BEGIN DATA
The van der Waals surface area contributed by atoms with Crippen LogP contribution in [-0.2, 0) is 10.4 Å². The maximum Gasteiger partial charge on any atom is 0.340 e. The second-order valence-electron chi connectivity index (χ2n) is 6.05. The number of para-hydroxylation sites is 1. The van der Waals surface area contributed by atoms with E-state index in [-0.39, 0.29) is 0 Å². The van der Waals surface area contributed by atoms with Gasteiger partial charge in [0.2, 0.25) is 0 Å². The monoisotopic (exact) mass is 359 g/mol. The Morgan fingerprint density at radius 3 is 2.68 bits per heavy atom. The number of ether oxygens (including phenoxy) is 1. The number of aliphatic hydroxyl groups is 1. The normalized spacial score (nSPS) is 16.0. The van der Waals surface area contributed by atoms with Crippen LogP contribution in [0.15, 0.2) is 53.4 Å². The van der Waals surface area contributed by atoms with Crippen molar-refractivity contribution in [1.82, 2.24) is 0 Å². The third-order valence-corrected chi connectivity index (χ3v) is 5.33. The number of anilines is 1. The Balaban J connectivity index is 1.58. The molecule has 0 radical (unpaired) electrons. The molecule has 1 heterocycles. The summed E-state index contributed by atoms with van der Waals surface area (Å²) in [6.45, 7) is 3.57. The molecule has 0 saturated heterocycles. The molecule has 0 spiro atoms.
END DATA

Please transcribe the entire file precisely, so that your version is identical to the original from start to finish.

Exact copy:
The van der Waals surface area contributed by atoms with Crippen LogP contribution in [-0.2, 0) is 10.4 Å². The maximum Gasteiger partial charge on any atom is 0.340 e. The second-order valence-electron chi connectivity index (χ2n) is 6.05. The number of para-hydroxylation sites is 1. The van der Waals surface area contributed by atoms with E-state index in [-0.39, 0.29) is 0 Å². The van der Waals surface area contributed by atoms with Gasteiger partial charge in [0.2, 0.25) is 0 Å². The monoisotopic (exact) mass is 359 g/mol. The Morgan fingerprint density at radius 3 is 2.68 bits per heavy atom. The number of ether oxygens (including phenoxy) is 1. The number of aliphatic hydroxyl groups is 1. The normalized spacial score (nSPS) is 16.0. The van der Waals surface area contributed by atoms with Crippen LogP contribution in [0.15, 0.2) is 53.4 Å². The van der Waals surface area contributed by atoms with Crippen molar-refractivity contribution in [1.82, 2.24) is 0 Å². The third-order valence-corrected chi connectivity index (χ3v) is 5.33. The number of anilines is 1. The Balaban J connectivity index is 1.58. The molecule has 0 radical (unpaired) electrons. The molecule has 1 heterocycles. The summed E-state index contributed by atoms with van der Waals surface area (Å²) in [6.45, 7) is 3.57. The molecule has 0 saturated heterocycles. The molecule has 0 spiro atoms.